Loading presentation...

Present Remotely

Send the link below via email or IM


Present to your audience

Start remote presentation

  • Invited audience members will follow you as you navigate and present
  • People invited to a presentation do not need a Prezi account
  • This link expires 10 minutes after you close the presentation
  • A maximum of 30 users can follow your presentation
  • Learn more about this feature in our knowledge base article

Do you really want to delete this prezi?

Neither you, nor the coeditors you shared it with will be able to recover it again.


So these housing costs...

No description

Alex Hilton

on 8 August 2014

Comments (0)

Please log in to add your comment.

Report abuse

Transcript of So these housing costs...

the rent
But how
did we get here?
And how
can we fix it?
The price
of land
How to fix the housing market by www.generationrent.org
I don't need to tell you that rents are sky
Rocketing in fact
to 40% of renters' earnings
It comes down to land
as an investment
Investors in property *
*quite reasonably
Want to make a return
on their
...this doesn't just affect investors
Is based on what investors
think the future return will be
When they sell
the land
By not building too many homes
investors can limit supply
guaranteeing prices will continue to rise
*though now maybe not so reasonably?
Anyone who wants to buy a
is in the same market as the
So as their profits rise
it costs you more to buy a home
And as prices go up
saving for a first time deposit becomes harder
And for more people...
Increasingly over time
the only people who can afford to buy property
Are those who already own property

Imagine this:

If all the water companies limited supply, prices would go up and they would make huge profits

But they're not allowed to do that
Investors don't only invest in property
They invest in all sorts of things
And if the returns in property decrease they invest in something else
This means that when
land prices go down
There is less commercial
Because there's less
profit in it
And renters
get a really rough
As the cost of property goes up
The rents go up
So tenants are paying for increasingly expensive investments
Without getting any return on that investment

Investors can choose any mix of safe or risky, low yield or high yield investments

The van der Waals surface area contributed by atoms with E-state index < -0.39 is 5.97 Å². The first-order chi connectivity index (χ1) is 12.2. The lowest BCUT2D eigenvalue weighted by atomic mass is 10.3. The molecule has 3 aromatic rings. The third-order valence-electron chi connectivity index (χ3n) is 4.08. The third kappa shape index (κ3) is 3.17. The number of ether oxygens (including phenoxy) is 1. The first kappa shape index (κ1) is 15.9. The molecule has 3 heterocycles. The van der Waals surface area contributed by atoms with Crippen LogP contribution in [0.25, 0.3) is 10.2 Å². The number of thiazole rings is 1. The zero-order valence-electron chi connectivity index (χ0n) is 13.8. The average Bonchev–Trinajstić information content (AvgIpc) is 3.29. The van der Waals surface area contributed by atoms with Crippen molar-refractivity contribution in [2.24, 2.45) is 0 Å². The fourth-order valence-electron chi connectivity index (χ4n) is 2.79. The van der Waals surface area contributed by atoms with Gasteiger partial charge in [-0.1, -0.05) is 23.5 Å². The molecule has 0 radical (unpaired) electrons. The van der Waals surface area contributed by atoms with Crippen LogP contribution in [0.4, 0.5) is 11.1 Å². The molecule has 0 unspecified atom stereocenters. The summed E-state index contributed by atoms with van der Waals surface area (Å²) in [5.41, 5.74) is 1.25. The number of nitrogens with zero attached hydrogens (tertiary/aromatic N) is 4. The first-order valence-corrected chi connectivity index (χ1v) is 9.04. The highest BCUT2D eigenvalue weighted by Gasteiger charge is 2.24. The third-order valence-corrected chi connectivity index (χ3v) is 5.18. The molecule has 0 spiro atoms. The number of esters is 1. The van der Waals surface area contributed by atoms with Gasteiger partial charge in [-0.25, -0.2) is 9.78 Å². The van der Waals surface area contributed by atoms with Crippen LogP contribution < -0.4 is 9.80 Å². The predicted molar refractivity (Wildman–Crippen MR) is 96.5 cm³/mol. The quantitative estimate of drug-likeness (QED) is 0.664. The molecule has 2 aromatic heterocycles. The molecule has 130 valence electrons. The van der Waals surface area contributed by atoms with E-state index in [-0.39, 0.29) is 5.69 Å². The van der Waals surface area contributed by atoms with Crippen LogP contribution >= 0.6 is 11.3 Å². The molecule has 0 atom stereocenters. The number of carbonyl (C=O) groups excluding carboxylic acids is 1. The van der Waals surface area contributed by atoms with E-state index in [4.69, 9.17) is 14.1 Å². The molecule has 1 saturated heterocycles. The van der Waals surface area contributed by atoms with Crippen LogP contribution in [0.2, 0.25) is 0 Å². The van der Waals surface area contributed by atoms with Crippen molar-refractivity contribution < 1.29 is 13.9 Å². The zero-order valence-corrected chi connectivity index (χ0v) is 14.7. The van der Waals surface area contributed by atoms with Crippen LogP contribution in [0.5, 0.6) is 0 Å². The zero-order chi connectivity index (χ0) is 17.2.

But homeowners and tenants have no choice in their investment profile: just the market rate and return
They're buying or renting a home
- because you have to live somewhere

...but they're paying for a potential future investment return whether they want one or not - and whether they're getting the return or not
The key to providing affordable housing sustainably is to allow people who want a home to be able to acquire one without also having to buy (and pay for) an investment
While still allowing those people who do want to invest in property to do so
And we know how to do this*
We need two

One for people who want an investment return
And one for people who just want a home...

...foregoing the investment return but getting a cheaper price
To make this secondary market the government would have to lend it
£1 billion pounds

This would be loaned out to developers, councils, housing associations or individuals as equity for new housebuilding investments.
So imagine this market held a 50% stake in a commercially built residential property development

Instead of getting half the profits
once the development is sold

The secondary
market gets half
the estate
The secondary market then sells its portfolio of property at cost price (ish)

To whoever wants to buy those homes
But there are conditions for
those buyers

(because this is a second market without investment returns remember)
Purchasers will get a cost-price home

but they won't be able to sell it for more than a regulated rate of appreciation

(something like a bank savings rate)
and they won't be able to rent it out for more than a fair proportion of the regulated value

(something like 7% a year)
You don't get to sell for a market rate

or rent out for a market rate

because you didn't pay a market investment
But the best
thing is that
once that
portfolio is
sold, the
market can
reinvest the money
So £1 billion of money borrowed from the taxpayer
can be spent two or three times a year on releasing
new, permanently affordable homes.

And you never need another billion pounds
Which saves the taxpayer
money by bringing down the
£24 billion Housing Benefit

£10 billion of which is currently
spent on private landlords

Paying for their investments
So back Generation Rent's call for a secondary housing market

It's easy to implement

Saves the taxpayer money

And will provide truly affordable...

...permanently affordable housing

For anyone who wants a home more than they want an investment
Join us at www.generationrent.org/join
Full transcript